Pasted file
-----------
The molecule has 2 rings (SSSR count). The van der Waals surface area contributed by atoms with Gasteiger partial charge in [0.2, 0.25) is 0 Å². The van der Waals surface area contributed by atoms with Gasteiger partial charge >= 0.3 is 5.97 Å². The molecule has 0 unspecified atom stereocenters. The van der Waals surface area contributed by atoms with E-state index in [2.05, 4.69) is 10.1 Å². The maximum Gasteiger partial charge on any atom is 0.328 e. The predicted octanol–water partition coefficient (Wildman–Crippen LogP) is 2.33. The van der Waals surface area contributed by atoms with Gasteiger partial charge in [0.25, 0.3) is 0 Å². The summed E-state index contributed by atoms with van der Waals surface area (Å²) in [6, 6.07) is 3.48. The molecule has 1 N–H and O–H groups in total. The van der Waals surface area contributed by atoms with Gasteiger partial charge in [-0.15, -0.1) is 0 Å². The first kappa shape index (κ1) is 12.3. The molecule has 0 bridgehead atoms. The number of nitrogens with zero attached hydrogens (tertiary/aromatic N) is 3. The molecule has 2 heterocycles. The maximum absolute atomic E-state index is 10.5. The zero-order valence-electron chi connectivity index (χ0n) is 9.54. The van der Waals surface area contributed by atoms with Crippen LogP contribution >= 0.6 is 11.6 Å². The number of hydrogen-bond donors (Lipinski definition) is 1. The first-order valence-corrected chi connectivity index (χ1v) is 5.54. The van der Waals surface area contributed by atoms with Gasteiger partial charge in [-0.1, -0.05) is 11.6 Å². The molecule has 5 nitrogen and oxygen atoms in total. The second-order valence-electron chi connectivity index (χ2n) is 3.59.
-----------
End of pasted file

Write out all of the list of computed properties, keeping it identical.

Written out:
The molecule has 2 rings (SSSR count). The van der Waals surface area contributed by atoms with Gasteiger partial charge in [0.2, 0.25) is 0 Å². The van der Waals surface area contributed by atoms with Gasteiger partial charge >= 0.3 is 5.97 Å². The molecule has 0 unspecified atom stereocenters. The van der Waals surface area contributed by atoms with E-state index in [2.05, 4.69) is 10.1 Å². The maximum Gasteiger partial charge on any atom is 0.328 e. The predicted octanol–water partition coefficient (Wildman–Crippen LogP) is 2.33. The van der Waals surface area contributed by atoms with Gasteiger partial charge in [0.25, 0.3) is 0 Å². The summed E-state index contributed by atoms with van der Waals surface area (Å²) in [6, 6.07) is 3.48. The molecule has 1 N–H and O–H groups in total. The van der Waals surface area contributed by atoms with Gasteiger partial charge in [-0.15, -0.1) is 0 Å². The first kappa shape index (κ1) is 12.3. The molecule has 0 bridgehead atoms. The number of nitrogens with zero attached hydrogens (tertiary/aromatic N) is 3. The molecule has 2 heterocycles. The maximum absolute atomic E-state index is 10.5. The zero-order valence-electron chi connectivity index (χ0n) is 9.54. The van der Waals surface area contributed by atoms with Crippen LogP contribution >= 0.6 is 11.6 Å². The number of hydrogen-bond donors (Lipinski definition) is 1. The first-order valence-corrected chi connectivity index (χ1v) is 5.54. The van der Waals surface area contributed by atoms with Gasteiger partial charge in [-0.1, -0.05) is 11.6 Å². The molecule has 5 nitrogen and oxygen atoms in total. The second-order valence-electron chi connectivity index (χ2n) is 3.59.